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12.12.07

Ionarts-at-Large: La Rondine in San Francisco


Our thanks to guest critic Robert R. Reilly for contributing this review of the November 16th performance of La Rondine from San Francisco.

I grow old, but the War Memorial Opera House in San Francisco could have opened yesterday for the freshness of its splendor. I had not been there since a production of Boito’s Mephistophele more than ten years ago. How wonderful to find it so beautifully maintained. The stately surroundings seemed to affect the dress code of the audience for Puccini’s La Rondine on November 16th, which was clearly superior to what I have encountered in crowds inhabiting the opera houses on the East Coast. The latter seem to think they are attending their home entertainment centers.

The opera house was full to see opera star Angela Gheorghiu shine in her San Francisco debut. And shine she did. She is gorgeous, has riveting stage presence and, most importantly, a beautiful voice, which she deploys with complete confidence. She leaps within her broad range absolutely effortlessly. One could only wish that the material gave her more chances to do that, but more on this later. She was accompanied by a singularly fine cast, including the superbly passionate Ruggero of Misha Didyk and the lively Lisette of Anna Christy. Everyone was at least good, and there was not a weak link in the acting, which was uniformly fine.

The problem was not with the stars, but with the setting. And I do not mean the production – which was done in an attractive art deco style – I mean the opera. The neglected La Rondine has been resuscitated largely due to Miss Gheorghiu’s efforts, going back to her fine 1997 recording of it on EMI. Does it deserve it?


Yes, and no. The opera fans and Puccini-lovers with whom I attended La Rondine pronounced it “weak Puccini.” That is because they expected to be swept away. However, despite the story of lovers meeting, and lovers parting, La Rondine is curiously uninvovlng – for Puccini. Puccini usually leaves you in tears. I saw only dry eyes.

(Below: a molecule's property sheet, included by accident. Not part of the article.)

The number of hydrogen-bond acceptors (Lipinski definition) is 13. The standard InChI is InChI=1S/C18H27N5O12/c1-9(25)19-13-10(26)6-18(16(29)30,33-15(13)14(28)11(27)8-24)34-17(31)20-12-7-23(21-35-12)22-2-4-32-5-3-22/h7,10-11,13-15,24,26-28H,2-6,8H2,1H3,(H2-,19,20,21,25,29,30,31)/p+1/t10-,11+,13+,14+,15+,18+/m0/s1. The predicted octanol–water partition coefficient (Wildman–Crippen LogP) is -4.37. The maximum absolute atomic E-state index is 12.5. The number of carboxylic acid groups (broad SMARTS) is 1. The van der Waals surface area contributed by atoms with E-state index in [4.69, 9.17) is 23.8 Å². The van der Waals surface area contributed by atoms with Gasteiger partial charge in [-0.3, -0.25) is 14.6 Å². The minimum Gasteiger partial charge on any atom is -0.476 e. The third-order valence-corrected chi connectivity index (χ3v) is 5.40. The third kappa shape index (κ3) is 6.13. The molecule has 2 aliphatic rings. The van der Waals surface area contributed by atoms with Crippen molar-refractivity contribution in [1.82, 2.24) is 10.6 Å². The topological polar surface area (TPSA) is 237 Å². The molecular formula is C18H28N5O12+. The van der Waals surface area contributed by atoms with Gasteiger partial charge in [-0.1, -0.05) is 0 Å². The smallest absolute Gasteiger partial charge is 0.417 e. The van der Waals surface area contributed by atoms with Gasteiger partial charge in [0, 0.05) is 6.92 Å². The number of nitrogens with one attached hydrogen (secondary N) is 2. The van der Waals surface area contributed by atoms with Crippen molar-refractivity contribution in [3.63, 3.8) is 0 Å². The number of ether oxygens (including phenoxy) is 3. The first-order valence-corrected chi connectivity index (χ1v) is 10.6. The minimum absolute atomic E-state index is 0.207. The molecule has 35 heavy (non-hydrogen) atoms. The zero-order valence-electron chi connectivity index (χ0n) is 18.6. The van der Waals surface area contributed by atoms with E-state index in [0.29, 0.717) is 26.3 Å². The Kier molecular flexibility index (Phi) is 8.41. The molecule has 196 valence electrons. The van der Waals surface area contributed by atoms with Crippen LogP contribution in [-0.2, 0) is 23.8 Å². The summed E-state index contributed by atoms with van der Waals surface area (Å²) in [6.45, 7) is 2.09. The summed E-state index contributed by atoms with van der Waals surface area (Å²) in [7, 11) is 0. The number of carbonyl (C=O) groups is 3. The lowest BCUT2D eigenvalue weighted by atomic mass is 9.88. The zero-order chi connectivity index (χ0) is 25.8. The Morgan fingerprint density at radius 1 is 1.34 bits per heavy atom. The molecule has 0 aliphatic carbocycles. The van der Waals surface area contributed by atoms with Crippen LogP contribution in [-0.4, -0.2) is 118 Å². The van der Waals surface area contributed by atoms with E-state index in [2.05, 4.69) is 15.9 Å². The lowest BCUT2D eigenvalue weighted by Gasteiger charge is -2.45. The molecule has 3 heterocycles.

One reason is the weak plot. Even for an operetta, which is what Puccini thought he was writing, the love-at-first-sight meeting between Magda and Ruggero seems flimsy. Yet everything depends on it being taken seriously; otherwise, the disillusionment that eventually sets in has no dramatic impact.

No doubt, the plot is meant to reveal that being in love with love cannot sustain itself – it leads to nothing and is infertile. As soon a children are mentioned as a possibility, the relationship comes to a crashing close. However, there is not a lot of tension in seeing something that is so transparently an illusion being swept away. La Rondine is the exposure of the unreality of that world, while at the same time being a celebration of it. Thus, its bittersweet feel.

Also, I more than once thought of Jeannette McDonald and Nelson Eddy moments from Hollywood operettas, with the two of them singing their hearts out. Only they had more songs than Magda and Ruggero do here. Even weak plots can be rescued by big moments. Puccini consciously eschewed these, but for the extremely lovely “Chi il bel sogno di Doretta” and a few others.

I do not mean to discount the many beauties of this oper(ett)a and the San Francisco production makes as good a case for it as I can imagine. As long as you did not expect Puccini, you would find it very enjoyable.


3 comments:

OPÉRA CHANTEUSE said...

Fabulous review! Brava!

Lisa Hirsch said...

About the beautifully-maintained War Memorial Opera House: Mr. Reilly may be unaware that the house closed for 18 months in 1996 and 97, for seismic work, modernization of the lighting and mechanical systems, and a general renewal of the interior. The interior looks considerably better than it did when he saw the Boito, presumably in the 1994 revival.

Anonymous said...

i find this opera quite dramatic. partly because, if you read between the lines of the plot, i think magda is infertile because of her past as a courtesan. she could have contracted something. so, she cannot committ to being a wife but only a lover - it's possible she can never bear children. and she doesn't want Ruggerro to suffer because of her mistakes. if you think of that way, it is very tragic and dramatic.